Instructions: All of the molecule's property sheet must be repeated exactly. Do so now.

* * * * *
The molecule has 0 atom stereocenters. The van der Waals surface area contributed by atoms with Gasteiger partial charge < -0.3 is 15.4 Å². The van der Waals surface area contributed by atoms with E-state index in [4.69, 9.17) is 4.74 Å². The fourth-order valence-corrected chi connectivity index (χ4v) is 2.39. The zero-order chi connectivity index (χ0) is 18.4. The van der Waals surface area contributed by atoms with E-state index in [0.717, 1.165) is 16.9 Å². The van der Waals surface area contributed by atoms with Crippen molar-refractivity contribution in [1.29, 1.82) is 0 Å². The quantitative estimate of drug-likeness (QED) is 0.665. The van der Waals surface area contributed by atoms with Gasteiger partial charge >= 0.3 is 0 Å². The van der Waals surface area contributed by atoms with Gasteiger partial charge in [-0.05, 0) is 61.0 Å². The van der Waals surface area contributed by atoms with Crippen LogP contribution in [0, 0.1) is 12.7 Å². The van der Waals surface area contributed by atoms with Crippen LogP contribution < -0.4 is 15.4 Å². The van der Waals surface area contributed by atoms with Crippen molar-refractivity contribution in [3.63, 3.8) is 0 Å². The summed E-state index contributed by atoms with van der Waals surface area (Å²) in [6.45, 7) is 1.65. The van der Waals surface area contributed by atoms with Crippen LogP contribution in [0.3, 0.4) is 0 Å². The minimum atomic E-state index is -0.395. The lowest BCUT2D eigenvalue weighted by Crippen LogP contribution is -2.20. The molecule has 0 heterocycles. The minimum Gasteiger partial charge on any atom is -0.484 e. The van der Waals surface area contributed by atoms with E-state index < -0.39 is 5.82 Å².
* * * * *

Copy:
The molecule has 0 atom stereocenters. The van der Waals surface area contributed by atoms with Gasteiger partial charge < -0.3 is 15.4 Å². The van der Waals surface area contributed by atoms with E-state index in [4.69, 9.17) is 4.74 Å². The fourth-order valence-corrected chi connectivity index (χ4v) is 2.39. The zero-order chi connectivity index (χ0) is 18.4. The van der Waals surface area contributed by atoms with E-state index in [0.717, 1.165) is 16.9 Å². The van der Waals surface area contributed by atoms with Crippen molar-refractivity contribution in [1.29, 1.82) is 0 Å². The quantitative estimate of drug-likeness (QED) is 0.665. The van der Waals surface area contributed by atoms with Gasteiger partial charge >= 0.3 is 0 Å². The van der Waals surface area contributed by atoms with Gasteiger partial charge in [-0.05, 0) is 61.0 Å². The van der Waals surface area contributed by atoms with Crippen LogP contribution in [0, 0.1) is 12.7 Å². The van der Waals surface area contributed by atoms with Crippen LogP contribution < -0.4 is 15.4 Å². The van der Waals surface area contributed by atoms with Crippen molar-refractivity contribution in [3.63, 3.8) is 0 Å². The summed E-state index contributed by atoms with van der Waals surface area (Å²) in [6.45, 7) is 1.65. The van der Waals surface area contributed by atoms with Crippen LogP contribution in [0.3, 0.4) is 0 Å². The minimum atomic E-state index is -0.395. The lowest BCUT2D eigenvalue weighted by Crippen LogP contribution is -2.20. The molecule has 0 heterocycles. The minimum Gasteiger partial charge on any atom is -0.484 e. The van der Waals surface area contributed by atoms with E-state index < -0.39 is 5.82 Å².